People, technology and life

5 things about lists or how lists kill social media

I have tried not to do this for a very long time. But today I was triggered to do a list.

5. Lists are usually too long

Every list has to adhere to certain standards. You always have to have a specific number of items. Four never works, you need three or five. That makes lists too long. This one included.

4. Lists are seldom original

As you said before. Really, I cannot imagine nobody writing these things about lists before me. Does that trouble me? Not in the least, because I am compiling MY list. And as it is MY list I can write whatever, right? Well, leaving these two obvious points, we get to my top three irritations.

3. Lists give the impression that they order life

People have a tendency to listen to lists. Maybe that what coined the term in the first place. But if I am realistic, none of the lists I have ever read have the same number one on top as I would have. Not one of them seems to be beyond criticism. Not even the ones based on facts, as we found out with Jeroen Mirck’s Top 40 Dutch twitterazi, which was based on the number of tweets and left me out completely. Which brings me to my next irritation.

2. Lists turn things into competition

A list is the most open form of competition after sports. After all, everyone wants to be heading the list. Though I might need to maken an exception only for the list of “The top ten worst dressed women in the world”. Other than that, everybody wants to be in the top position. And yes, I am guilty myself. I looked at the Top 40 Dutch Twitterazi list and was surprised I was not in there. And I am using surprised because you might otherwise think I would be obsessed. Needless to say, the fire of competition was awoken deep inside me and I had to send Jeroen a quick message asking him for what reason he had left me out. Naturally he put me in right after and then I was annoyed I had just not made the top 10.

1. Lists try to make you deny yourself

And for me, this really is what it is all about. If I am going to keep only a single good intention for the coming year, it will be to let go of lists. We all say that lists do not matter for us, however, our ego grows five sizes if we get published in some sort of list. And yes, I am no stranger to that. But that has to end for me. Why? Because I see people change their behaviour when they are part of a list. They want to go up, or down depending on the subject of the list, and are willing to do what it takes. They are conforming to the masses that have determined the order in the list, or to sensation based media that compiled it. That is a shame. If I look at mosts lists, or most comparisons of numbers, they serve no purpose. 

In fact, I think it is even worse. Lists and our need to quantify, order and exalt certain people can kill social media. You might think that I am putting this a bit stern, but let me tell you what I mean. After someone has read a list, he will adapt his behaviour to fit the list better. These would not be things that he would have done otherwise. In fact, he was a perfectly happy human being before he knew of the list. But the list has shown him something he has to change for to achieve. And so we are trying to shape people into being what the list is asking them to be. So, how real and how social can we really be if we are changing ourselves to fit lists? And what is the benefit of these changes to the masses of the internet? If we all try to hit the top of the lists, are we not all going to fail and strand somewhere disappointed in mediocraty? All that trouble, while just being ourself would have gained us much more attention, much more appreciation and much more fun as well.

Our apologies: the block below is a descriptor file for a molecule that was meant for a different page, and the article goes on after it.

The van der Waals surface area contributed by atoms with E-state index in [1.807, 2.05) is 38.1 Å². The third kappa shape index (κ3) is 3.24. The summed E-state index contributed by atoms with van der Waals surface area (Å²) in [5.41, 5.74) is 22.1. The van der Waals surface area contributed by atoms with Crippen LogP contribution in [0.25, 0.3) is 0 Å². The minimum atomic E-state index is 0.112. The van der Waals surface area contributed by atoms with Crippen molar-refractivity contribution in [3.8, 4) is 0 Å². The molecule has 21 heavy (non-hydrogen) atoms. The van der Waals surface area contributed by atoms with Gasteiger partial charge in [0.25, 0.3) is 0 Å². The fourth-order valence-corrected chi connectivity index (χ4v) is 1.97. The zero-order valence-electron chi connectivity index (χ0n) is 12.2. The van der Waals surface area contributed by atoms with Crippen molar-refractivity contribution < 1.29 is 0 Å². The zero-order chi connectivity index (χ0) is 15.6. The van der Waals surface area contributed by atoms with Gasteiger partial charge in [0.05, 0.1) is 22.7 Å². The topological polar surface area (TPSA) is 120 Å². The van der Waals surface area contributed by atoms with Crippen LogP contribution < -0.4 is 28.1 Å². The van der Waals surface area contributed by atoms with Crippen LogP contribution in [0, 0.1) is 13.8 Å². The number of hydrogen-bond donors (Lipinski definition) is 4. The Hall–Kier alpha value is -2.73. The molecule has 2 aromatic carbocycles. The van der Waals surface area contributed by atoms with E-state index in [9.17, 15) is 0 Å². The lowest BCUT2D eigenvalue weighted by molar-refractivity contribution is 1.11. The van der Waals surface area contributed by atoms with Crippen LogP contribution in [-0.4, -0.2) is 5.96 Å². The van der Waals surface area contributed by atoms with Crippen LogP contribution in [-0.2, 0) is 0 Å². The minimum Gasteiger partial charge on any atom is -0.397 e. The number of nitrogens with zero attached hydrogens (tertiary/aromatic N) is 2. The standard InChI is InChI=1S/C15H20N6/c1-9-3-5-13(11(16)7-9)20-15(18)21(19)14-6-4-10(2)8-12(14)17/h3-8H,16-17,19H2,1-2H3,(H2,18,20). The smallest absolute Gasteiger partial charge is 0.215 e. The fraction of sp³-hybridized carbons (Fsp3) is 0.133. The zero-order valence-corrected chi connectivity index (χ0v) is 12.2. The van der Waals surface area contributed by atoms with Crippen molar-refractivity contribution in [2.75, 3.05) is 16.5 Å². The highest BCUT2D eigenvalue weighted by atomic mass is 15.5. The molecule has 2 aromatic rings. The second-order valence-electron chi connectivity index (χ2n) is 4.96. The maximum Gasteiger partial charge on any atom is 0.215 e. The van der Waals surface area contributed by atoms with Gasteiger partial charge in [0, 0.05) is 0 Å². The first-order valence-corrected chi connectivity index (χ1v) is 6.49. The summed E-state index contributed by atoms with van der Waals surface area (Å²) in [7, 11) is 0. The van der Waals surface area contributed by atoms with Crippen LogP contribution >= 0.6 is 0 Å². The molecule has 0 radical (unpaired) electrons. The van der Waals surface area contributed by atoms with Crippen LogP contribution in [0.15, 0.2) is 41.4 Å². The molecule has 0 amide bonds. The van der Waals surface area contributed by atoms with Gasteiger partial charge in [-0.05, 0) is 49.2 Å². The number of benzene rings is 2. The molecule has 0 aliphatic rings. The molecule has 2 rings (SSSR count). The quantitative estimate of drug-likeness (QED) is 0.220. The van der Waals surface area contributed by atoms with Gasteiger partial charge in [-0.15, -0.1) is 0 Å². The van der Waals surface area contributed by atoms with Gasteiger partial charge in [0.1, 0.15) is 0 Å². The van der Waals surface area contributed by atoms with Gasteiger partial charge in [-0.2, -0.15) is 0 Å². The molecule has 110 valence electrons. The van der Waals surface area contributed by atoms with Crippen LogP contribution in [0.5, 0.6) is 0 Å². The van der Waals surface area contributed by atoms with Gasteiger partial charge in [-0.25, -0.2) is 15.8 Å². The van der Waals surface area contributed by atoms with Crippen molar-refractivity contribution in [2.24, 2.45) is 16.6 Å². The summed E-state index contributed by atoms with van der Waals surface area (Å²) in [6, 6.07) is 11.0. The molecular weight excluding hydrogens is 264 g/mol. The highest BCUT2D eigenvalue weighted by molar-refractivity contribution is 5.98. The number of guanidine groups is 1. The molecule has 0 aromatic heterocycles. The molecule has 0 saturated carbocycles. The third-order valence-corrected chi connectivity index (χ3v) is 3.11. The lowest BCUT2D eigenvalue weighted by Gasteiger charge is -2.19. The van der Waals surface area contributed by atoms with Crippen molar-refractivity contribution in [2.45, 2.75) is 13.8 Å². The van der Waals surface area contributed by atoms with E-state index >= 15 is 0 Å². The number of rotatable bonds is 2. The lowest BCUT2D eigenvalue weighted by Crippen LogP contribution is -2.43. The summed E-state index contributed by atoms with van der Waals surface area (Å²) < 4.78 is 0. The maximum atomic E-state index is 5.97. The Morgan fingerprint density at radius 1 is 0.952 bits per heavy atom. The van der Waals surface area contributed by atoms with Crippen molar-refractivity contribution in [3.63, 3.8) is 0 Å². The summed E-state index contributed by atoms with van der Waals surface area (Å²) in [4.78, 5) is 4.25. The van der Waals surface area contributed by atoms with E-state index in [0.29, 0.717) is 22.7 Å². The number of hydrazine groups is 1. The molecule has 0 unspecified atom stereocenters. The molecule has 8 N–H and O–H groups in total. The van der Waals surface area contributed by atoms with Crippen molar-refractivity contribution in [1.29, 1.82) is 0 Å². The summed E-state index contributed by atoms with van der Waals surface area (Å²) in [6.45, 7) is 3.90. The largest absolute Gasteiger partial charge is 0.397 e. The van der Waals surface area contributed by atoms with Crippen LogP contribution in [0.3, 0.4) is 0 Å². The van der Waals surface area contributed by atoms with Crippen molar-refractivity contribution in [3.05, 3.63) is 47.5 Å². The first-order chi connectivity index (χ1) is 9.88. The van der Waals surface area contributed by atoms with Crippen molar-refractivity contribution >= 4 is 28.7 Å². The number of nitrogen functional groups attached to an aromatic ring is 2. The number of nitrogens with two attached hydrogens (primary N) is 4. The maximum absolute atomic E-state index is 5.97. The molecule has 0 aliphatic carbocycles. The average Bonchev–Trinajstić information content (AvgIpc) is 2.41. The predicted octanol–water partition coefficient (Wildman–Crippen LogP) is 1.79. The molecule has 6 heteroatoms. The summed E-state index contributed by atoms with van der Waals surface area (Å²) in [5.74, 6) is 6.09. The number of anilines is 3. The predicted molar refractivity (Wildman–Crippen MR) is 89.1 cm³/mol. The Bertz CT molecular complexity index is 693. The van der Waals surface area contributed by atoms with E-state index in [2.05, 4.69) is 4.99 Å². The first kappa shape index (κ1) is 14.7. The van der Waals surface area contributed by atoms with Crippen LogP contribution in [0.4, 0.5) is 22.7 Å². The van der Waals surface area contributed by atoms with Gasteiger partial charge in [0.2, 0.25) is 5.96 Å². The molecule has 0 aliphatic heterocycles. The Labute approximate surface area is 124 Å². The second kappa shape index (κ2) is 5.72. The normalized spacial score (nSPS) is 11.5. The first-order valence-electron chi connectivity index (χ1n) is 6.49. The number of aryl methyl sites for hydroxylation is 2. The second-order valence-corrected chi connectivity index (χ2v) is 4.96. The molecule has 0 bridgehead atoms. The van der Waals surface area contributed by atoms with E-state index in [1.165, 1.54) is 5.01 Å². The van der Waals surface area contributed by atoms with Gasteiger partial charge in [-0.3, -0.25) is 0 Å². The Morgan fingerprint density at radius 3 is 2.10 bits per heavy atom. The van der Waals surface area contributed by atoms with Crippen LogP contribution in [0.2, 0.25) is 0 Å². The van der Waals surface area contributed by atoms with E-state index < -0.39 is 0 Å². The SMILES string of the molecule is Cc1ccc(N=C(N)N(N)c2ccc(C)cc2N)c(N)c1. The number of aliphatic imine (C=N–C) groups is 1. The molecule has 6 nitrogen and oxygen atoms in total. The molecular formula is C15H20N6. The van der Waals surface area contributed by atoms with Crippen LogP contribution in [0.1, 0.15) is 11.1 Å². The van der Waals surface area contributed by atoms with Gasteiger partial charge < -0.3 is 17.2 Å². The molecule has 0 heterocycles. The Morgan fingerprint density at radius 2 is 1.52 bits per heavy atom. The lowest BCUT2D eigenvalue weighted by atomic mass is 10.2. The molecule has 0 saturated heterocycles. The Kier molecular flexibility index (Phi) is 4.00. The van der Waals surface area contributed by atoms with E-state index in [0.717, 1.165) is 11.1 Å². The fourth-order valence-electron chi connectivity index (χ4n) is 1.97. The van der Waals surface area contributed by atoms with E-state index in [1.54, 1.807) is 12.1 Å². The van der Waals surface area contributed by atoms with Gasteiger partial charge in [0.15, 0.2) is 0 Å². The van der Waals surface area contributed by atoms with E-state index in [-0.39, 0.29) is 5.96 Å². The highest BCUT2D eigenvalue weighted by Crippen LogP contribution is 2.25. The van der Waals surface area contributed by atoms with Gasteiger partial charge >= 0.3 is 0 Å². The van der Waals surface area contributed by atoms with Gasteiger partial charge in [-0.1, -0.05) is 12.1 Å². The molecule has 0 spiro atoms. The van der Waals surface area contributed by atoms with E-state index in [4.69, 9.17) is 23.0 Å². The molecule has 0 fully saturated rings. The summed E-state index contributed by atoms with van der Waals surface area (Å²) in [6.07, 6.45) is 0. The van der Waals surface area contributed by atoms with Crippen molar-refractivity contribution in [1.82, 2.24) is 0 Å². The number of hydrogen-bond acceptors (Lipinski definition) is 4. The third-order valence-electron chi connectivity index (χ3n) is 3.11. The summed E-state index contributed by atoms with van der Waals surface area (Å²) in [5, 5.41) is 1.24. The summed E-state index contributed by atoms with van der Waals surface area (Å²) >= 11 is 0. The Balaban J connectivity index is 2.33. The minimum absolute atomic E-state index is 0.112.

So here it is. If I do not make another top 40 list of top Dutch anything, that is fine with me. I am not going to bother with them anymore. All I am going to do is to just be my talkative self. And I hope you will to. Lets be social instead of trampling each other in ways to seem a bit bigger.


  1. Jeroen Mirck

    I’m glad I inspired you to write this post, Arne. It is true that people adapt their behavior to certain lists. Just think of tennis players like Federer and Nadal talking about the Nr. 1 position of the tennis ranking. The only thing that counts is winning Wimbledon, not being the number one in a specific week (exept, maybe, the last week of the year).
    I myself didn’t make the Twitter Top-40 (I ended 43rd or something) and in the end it made me glad: it is much more easy to publish a list that does NOT include you, because otherwise people suspect you to publish this list just for your own ego. And egotism is ruining social media indeed.

  2. Sint

    Nice post! Your list itself illustrates the pro’s and con’s of lists very well. The main issue with lists is indeed that, while they structure the information in a very concrete way, they are nearly always based on the view of the author. Someone else could end up with a very different list (or different order) for exactly the same thing.

    But that’s the nice thing about lists and blogging; to create something that represents your thoughts and ideas and that might (not: should) be helpful to others.

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